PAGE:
I love comics and have since I was young, thanks to an encouraging uncle and parents who saw the literary merit in comics, even if they did not entirely get the medium. Making my way to the local comic store to pick up the current issues from my pull list was a day I looked forward to each week. Holding that stack of comics and the anticipation of the next few hours of reading put me at ease in a way few pastimes ever have. As I’ve gotten older however, it has become impractical to my clock and wallet (and tragic to my geek soul) to maintain a long pull list of titles. The inevitable tolling of the iron bell happened and I was forced to trade collection of comics for collection of responsibilities.
But nay, I will not be denied completely! I can parse it down to one title can I not? Surely I can spare some of my coin for one ray of light? Indeed. But which title do I retain? (Besides Batman, because it’s a given that everyone including non-comics fans should be reading that. But Batman is already woven into my food budget so that’s not to be addressed here.) If I could read no other title, what would it be?
So you were expecting a lengthy deliberation were you not? Pffft. Easy choice is easy. Green Lantern in a palpitating heart beat. That title has actuated my geek sensor more than…to be honest, any relevant analogies would descend us into some endless rabbit hole of geek references. So more pressing is, what separates this title from the countless others out there? That I can answer too. For me it comes down to three major elements: Setting, Lore, and the Protagonist.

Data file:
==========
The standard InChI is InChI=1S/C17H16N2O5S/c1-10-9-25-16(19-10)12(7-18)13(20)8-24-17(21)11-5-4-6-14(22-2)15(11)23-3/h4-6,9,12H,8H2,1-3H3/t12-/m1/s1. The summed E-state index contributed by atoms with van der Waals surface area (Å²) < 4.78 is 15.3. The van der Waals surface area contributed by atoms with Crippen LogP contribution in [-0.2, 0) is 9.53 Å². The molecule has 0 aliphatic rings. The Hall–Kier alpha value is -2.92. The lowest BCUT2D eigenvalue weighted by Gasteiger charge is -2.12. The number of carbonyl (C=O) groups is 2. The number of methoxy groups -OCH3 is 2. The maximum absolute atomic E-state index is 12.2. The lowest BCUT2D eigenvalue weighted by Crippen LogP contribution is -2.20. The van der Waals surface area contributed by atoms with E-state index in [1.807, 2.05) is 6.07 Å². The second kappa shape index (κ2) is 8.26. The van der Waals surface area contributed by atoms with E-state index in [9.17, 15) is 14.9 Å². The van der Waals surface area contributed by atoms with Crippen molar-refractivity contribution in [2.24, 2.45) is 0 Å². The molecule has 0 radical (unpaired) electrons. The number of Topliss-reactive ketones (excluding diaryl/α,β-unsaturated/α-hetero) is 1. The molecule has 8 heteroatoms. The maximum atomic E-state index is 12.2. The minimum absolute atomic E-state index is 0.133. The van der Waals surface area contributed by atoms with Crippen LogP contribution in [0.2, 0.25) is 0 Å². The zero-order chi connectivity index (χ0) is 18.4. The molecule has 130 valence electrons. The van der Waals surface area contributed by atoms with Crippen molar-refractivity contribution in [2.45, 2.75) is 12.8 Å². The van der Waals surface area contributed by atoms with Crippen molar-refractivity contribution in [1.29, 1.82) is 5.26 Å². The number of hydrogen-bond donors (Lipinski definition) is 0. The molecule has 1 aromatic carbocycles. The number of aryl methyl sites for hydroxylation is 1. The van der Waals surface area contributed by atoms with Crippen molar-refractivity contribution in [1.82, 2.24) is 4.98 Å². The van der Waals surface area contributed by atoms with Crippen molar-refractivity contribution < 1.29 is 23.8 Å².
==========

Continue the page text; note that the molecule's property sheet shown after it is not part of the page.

SPACE! One of the biggest elements that sets the Green Lantern world apart from other titles is how much time is spent on space. The basic premise of the series is that the Green Lanterns are an ancient order of intergalactic police officers created by an ancient race of beings known as the Guardians, and powered by a ring that channels the green energy of willpower. The known universe is divided into 3600 sectors with 2 assigned patrolling individuals per sector. That’s right, there are over 7000 Lanterns and they are all in charge of cruising the cosmos to ensure no evil goes unchecked. That means aliens, and lots of them. The lanterns and the planets they protect represent a voluminous amount of different alien races that possess all the differences one would expect from an interplanetary series like Star Wars or Star Trek. There are lush planets, desolate ones, weird and quirky ones with equally diverse and interesting inhabitants. It makes for great storytelling and nearly limitless variety as differences and commonalities can be explored. With different and sometimes advanced technologies at play, there is a decent amount of sci-fi here, though not as robust as warp drive schematics. I would say it’s closer to Star Wars in that the focus is on culture and action, and the action is so redeeming that it often makes up for a weak story arc. Who doesn’t love a huge battle in space?